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#484285 12/18/17 06:59 PM
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A bunch of my bluegill have developed what i call blotches and lessions on them. It seemed to start in an area below my waterfall that is seperated from the main pond by another waterfall that is used as a level control. I could actually see the fish developing these blotches on them, then they started to die, not all at once, and not all of them had these blotches. Some small catfish have also been affected. Now some of my large bluegill in the main pond have started to die, with the same type of blotches. I dug a new small pond, and used 100% well water, added about 100 new bluegill from a great supplier, and started feeding them the same food from the small area, and noticed blotches on them within two weeks, then one death. I threw all of that feed away, as it was the only common denominator, and got new feed.
The problem started about 2 months ago, while water was still warm.
Pond is about 3/4 acre in just north of Houston, Texas.
Please help with identify problem and a way to cure.

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Billy E
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BillyE,
sorry I can't be any help to you but that is a terrible situation... Hope you can get it cleared up soon!


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What % of your BG have this condition? All you show are large adults. I doubt it is the fish food.
















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Thanks for responding ewest,
I cant say for sure on % of overall bluegill in the main pond.
A large % of the ones in the small area below my waterfall seemed to have had some blotches on them, and I have had about 15-20 dead ones over the course of the last two months show up in that area, all very small, but there are no big ones in this area as I drained and cleaned this area this spring. The only ones I have seen in the main pond that have died or near death, have been large ones. I do have a lot of very large blue cats in the main pond that may be eating the small ones, as they seems to become very lethargic before dying.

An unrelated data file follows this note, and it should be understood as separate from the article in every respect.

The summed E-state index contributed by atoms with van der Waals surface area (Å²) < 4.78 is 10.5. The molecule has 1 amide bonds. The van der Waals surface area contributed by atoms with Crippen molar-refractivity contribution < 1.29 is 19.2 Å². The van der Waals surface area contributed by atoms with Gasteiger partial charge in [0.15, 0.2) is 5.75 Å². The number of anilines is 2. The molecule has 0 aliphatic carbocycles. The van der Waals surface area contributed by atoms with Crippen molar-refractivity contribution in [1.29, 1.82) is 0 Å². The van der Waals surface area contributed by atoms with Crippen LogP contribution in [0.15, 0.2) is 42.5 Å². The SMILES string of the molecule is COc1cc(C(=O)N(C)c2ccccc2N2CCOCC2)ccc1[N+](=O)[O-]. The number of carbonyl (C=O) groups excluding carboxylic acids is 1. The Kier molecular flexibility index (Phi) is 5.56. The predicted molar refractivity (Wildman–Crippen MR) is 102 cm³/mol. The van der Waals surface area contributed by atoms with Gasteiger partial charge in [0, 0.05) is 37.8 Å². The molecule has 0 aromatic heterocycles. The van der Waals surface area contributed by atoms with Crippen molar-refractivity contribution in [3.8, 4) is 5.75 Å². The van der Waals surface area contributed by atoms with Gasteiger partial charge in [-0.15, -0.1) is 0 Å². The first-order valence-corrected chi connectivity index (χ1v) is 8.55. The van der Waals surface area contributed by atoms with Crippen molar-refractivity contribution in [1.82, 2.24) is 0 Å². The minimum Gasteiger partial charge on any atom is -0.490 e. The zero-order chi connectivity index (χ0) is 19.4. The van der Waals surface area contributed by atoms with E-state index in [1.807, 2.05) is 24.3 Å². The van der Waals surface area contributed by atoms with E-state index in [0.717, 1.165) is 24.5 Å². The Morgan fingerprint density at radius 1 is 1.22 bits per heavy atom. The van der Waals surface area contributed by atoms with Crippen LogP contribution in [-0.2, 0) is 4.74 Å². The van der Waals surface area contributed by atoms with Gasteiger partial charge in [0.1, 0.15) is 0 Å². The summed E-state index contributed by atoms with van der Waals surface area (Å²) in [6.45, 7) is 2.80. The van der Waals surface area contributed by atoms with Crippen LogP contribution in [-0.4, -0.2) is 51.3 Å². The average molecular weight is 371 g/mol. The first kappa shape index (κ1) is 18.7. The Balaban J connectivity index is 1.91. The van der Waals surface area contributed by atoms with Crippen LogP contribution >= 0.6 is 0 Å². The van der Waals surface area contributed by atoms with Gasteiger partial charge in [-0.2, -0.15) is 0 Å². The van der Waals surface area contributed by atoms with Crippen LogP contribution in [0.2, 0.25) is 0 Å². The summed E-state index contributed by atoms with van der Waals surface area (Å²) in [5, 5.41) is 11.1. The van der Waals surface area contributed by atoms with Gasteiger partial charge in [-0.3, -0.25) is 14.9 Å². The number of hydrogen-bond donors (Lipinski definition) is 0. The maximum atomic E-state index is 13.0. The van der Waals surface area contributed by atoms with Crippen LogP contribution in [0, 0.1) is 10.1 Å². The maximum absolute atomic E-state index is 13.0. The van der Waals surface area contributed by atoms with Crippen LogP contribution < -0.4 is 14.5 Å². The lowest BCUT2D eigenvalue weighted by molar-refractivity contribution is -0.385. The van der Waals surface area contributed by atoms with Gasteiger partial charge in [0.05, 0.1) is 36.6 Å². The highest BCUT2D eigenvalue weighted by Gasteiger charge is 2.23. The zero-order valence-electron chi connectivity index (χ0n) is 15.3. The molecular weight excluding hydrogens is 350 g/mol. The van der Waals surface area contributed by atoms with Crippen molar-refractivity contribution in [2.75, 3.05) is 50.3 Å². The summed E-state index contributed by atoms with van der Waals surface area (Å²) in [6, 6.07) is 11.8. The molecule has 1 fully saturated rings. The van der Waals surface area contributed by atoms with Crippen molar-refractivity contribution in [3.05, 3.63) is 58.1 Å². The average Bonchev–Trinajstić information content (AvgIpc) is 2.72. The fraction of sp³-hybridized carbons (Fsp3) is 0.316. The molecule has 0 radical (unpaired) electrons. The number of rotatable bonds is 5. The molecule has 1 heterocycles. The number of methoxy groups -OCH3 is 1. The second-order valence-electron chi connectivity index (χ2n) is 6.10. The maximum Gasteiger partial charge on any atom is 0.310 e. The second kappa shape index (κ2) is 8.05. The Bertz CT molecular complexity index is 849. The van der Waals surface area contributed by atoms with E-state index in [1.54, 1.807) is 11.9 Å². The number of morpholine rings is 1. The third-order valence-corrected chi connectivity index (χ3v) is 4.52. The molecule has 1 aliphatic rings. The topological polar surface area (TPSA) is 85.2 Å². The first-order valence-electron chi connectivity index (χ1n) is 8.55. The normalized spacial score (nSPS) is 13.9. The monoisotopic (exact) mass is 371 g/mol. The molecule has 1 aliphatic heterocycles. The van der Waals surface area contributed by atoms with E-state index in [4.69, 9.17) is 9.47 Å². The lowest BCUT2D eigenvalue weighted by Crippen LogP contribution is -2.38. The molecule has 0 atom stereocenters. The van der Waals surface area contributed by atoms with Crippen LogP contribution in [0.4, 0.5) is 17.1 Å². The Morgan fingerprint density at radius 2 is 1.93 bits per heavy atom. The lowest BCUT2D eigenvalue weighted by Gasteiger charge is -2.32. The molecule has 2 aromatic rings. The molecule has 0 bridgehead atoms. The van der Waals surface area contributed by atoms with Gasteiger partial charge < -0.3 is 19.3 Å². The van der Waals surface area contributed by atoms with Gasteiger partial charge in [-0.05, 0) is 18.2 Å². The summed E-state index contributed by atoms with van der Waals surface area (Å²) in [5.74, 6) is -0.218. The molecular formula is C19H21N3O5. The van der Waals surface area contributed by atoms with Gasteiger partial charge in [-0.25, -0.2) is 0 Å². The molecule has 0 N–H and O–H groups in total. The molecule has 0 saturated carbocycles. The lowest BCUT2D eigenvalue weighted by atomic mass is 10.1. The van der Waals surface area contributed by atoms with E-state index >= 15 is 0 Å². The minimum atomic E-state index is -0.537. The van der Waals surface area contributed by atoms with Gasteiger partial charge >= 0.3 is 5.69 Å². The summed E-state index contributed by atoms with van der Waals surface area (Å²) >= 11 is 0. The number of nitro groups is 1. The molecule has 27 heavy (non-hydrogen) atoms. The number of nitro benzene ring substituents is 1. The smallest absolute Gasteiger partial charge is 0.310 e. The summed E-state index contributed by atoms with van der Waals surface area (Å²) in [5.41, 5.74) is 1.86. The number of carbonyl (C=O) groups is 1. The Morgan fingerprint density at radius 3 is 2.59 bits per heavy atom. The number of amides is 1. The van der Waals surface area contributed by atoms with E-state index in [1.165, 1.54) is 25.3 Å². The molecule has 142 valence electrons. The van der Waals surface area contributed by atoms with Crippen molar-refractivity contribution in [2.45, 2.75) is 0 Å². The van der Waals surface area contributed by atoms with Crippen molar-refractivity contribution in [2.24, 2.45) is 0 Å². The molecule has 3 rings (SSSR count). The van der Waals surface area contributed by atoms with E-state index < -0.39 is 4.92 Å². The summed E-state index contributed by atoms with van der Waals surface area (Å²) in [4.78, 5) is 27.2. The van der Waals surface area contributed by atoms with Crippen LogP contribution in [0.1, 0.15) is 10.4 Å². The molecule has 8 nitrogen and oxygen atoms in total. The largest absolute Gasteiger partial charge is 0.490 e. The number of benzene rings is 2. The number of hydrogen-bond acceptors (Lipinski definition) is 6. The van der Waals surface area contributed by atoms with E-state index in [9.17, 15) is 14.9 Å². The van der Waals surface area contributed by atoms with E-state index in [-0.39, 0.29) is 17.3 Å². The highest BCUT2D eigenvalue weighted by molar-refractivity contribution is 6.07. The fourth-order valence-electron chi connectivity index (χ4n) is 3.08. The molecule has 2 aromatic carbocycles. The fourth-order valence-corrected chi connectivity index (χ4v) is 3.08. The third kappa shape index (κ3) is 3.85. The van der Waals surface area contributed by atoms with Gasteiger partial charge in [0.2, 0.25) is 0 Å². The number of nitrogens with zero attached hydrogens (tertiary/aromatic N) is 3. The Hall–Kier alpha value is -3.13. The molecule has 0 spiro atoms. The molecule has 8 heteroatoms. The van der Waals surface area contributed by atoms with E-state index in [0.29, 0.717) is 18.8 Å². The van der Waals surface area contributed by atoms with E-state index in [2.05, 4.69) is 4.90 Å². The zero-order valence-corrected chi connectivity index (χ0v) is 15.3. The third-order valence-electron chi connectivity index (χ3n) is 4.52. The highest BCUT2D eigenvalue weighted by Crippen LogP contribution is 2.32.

The bluegill are the only ones I have seen affected in the main pond, while I have seen some dead small mudcats in the small area with similar issues.
With the weather warming up this week, I may do some sampling (fishing) to see if I can catch some and if they have the same issues on them.
I have turned off my feeder until I get this resolved, should I resume with limited feeding to keep the fish acclimated to the feeder?


Billy E
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IMO in that second picture it looks kind of like the fish has wounds from some predator.


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That was the only fish with lesions that deep. Most are like the other two with an occasional lession.


Billy E
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I used to assume the fungus issues associated with cold water was food / fatty acid profile related. After running trials with Bluegill in cages and having heavy losses that involved fungus, I am thinking something else is at least an overriding factor. The key trial had several diets, each represented by 2 cages full of fish in four ponds so each diet was fed to eight cages and each pond had all diet represented. Diets were chosen to have a range of fatty acid profiles following theory that is the cause. Two ponds had light mortality as in the 5 to 10% range, another had about 40% mortality, and another had more than 80% mortality. There was no obvious pattern within ponds as a function of diet. Water quality was not an issue as that was checked regularly even with ice and snow cover over ice.

My assumption at this point is the fungus is secondary. Results of that particular trial completely destroyed or effort to compare the effects of winter feeding as function of diet.

I really do not like overwintering Bluegill in ponds that were fed heavy the growing season before as it can be replicated even when cages not involved.

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This is just an observation, nothing scientific.

I have a holding cage that measures something around 40"x40"x40". I use it to hold fish till I'm ready to clean a big group at once.

I can put one CC in there and they will be ok for maybe up to a week before it starts to get some skin problems with what appears to be fungus. I can put a single CC and a bunch of BG and get along ok. But if I put two or more CC, I better be planning on cleaning them within a day or two at most. They badger each other and within a week one will be covered with fungus and torn up skin. CC just do not hold well in the cage.

I can put 40 or 50 BG in there and two weeks later they will be fine (though I rarely leave them for more than a week).

No conclusions with that observation. Just what we have learned through experience.

Last edited by snrub; 12/20/17 08:11 AM.

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I see most outbreaks when there is extended periods of ice cover, especially after a rapid cool down prior to ice cover. By extended I mean more than a couple of weeks.


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These fish are coming out of ponds in Cleveland, Texas, just north of Houston. The water temperature when the problem first started was probably around 65+F. The main pond is stocked with Tilipia, and I have only seen one large one float up, which tells me the water temp was right about 55 before this warm weather started.
Weather this week has been in the 70's, with today about 80.